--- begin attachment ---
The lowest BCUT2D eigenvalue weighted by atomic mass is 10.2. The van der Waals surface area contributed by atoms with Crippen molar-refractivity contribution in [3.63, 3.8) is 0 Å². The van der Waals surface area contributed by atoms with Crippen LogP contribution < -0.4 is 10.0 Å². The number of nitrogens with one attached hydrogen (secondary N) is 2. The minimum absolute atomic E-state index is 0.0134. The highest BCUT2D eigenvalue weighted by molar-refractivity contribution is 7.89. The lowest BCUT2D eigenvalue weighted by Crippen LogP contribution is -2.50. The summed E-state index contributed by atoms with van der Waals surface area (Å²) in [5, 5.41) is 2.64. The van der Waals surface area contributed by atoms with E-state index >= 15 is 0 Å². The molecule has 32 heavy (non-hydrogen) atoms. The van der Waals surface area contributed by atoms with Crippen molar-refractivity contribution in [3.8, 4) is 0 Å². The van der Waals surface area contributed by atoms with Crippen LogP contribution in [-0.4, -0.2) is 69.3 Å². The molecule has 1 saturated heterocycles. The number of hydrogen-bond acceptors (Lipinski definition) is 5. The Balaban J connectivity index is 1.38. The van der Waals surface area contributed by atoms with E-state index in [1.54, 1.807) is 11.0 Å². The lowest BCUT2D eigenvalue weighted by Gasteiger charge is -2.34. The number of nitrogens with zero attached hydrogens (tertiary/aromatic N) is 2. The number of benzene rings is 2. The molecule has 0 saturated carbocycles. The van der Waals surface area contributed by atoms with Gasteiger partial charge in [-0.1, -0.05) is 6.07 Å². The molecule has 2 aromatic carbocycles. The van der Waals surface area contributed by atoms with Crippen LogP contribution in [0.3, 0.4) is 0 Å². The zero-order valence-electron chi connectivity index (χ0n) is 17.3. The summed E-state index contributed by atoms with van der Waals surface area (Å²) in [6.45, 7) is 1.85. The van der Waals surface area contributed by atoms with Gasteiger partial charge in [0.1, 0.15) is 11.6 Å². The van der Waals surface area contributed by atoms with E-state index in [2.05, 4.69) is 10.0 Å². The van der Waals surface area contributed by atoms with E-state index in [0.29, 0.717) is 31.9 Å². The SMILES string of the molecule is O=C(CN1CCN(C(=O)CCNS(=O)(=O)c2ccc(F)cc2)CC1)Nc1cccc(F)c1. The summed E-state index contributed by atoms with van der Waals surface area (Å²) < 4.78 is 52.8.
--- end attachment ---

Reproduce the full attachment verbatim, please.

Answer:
The lowest BCUT2D eigenvalue weighted by atomic mass is 10.2. The van der Waals surface area contributed by atoms with Crippen molar-refractivity contribution in [3.63, 3.8) is 0 Å². The van der Waals surface area contributed by atoms with Crippen LogP contribution < -0.4 is 10.0 Å². The number of nitrogens with one attached hydrogen (secondary N) is 2. The minimum absolute atomic E-state index is 0.0134. The highest BCUT2D eigenvalue weighted by molar-refractivity contribution is 7.89. The lowest BCUT2D eigenvalue weighted by Crippen LogP contribution is -2.50. The summed E-state index contributed by atoms with van der Waals surface area (Å²) in [5, 5.41) is 2.64. The van der Waals surface area contributed by atoms with E-state index >= 15 is 0 Å². The molecule has 32 heavy (non-hydrogen) atoms. The van der Waals surface area contributed by atoms with Crippen molar-refractivity contribution in [3.8, 4) is 0 Å². The van der Waals surface area contributed by atoms with Crippen LogP contribution in [-0.4, -0.2) is 69.3 Å². The molecule has 1 saturated heterocycles. The number of hydrogen-bond acceptors (Lipinski definition) is 5. The Balaban J connectivity index is 1.38. The van der Waals surface area contributed by atoms with E-state index in [1.54, 1.807) is 11.0 Å². The lowest BCUT2D eigenvalue weighted by Gasteiger charge is -2.34. The number of nitrogens with zero attached hydrogens (tertiary/aromatic N) is 2. The number of benzene rings is 2. The molecule has 0 saturated carbocycles. The van der Waals surface area contributed by atoms with Gasteiger partial charge in [-0.1, -0.05) is 6.07 Å². The molecule has 2 aromatic carbocycles. The van der Waals surface area contributed by atoms with Crippen LogP contribution in [0.3, 0.4) is 0 Å². The zero-order valence-electron chi connectivity index (χ0n) is 17.3. The summed E-state index contributed by atoms with van der Waals surface area (Å²) in [6.45, 7) is 1.85. The van der Waals surface area contributed by atoms with Gasteiger partial charge in [0.1, 0.15) is 11.6 Å². The van der Waals surface area contributed by atoms with E-state index in [2.05, 4.69) is 10.0 Å². The van der Waals surface area contributed by atoms with E-state index in [0.29, 0.717) is 31.9 Å². The SMILES string of the molecule is O=C(CN1CCN(C(=O)CCNS(=O)(=O)c2ccc(F)cc2)CC1)Nc1cccc(F)c1. The summed E-state index contributed by atoms with van der Waals surface area (Å²) < 4.78 is 52.8.